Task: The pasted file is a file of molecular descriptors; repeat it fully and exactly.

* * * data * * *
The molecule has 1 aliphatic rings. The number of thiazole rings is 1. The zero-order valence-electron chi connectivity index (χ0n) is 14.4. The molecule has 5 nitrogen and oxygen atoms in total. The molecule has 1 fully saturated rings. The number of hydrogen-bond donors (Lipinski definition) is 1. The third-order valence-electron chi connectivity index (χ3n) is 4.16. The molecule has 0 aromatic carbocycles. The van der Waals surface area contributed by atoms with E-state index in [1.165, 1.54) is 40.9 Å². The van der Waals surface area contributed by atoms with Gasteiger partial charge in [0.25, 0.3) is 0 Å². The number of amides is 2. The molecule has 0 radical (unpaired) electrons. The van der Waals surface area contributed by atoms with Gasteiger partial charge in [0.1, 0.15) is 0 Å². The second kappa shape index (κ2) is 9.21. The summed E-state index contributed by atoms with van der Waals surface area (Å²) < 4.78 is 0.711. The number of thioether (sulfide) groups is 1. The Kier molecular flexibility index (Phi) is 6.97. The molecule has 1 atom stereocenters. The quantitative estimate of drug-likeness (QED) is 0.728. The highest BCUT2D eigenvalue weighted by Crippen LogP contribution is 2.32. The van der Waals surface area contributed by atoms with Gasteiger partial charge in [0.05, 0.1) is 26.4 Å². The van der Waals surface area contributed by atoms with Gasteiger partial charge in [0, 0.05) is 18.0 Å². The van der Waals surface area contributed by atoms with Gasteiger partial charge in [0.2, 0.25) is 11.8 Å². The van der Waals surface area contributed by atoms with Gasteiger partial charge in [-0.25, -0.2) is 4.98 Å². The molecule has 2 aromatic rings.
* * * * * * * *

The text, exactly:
The molecule has 1 aliphatic rings. The number of thiazole rings is 1. The zero-order valence-electron chi connectivity index (χ0n) is 14.4. The molecule has 5 nitrogen and oxygen atoms in total. The molecule has 1 fully saturated rings. The number of hydrogen-bond donors (Lipinski definition) is 1. The third-order valence-electron chi connectivity index (χ3n) is 4.16. The molecule has 0 aromatic carbocycles. The van der Waals surface area contributed by atoms with E-state index in [1.165, 1.54) is 40.9 Å². The van der Waals surface area contributed by atoms with Gasteiger partial charge in [0.25, 0.3) is 0 Å². The number of amides is 2. The molecule has 0 radical (unpaired) electrons. The van der Waals surface area contributed by atoms with Gasteiger partial charge in [0.1, 0.15) is 0 Å². The second kappa shape index (κ2) is 9.21. The summed E-state index contributed by atoms with van der Waals surface area (Å²) < 4.78 is 0.711. The number of thioether (sulfide) groups is 1. The Kier molecular flexibility index (Phi) is 6.97. The molecule has 1 atom stereocenters. The quantitative estimate of drug-likeness (QED) is 0.728. The highest BCUT2D eigenvalue weighted by Crippen LogP contribution is 2.32. The van der Waals surface area contributed by atoms with Gasteiger partial charge in [0.05, 0.1) is 26.4 Å². The van der Waals surface area contributed by atoms with Gasteiger partial charge in [0, 0.05) is 18.0 Å². The van der Waals surface area contributed by atoms with Gasteiger partial charge in [0.2, 0.25) is 11.8 Å². The van der Waals surface area contributed by atoms with Gasteiger partial charge in [-0.25, -0.2) is 4.98 Å². The molecule has 2 aromatic rings.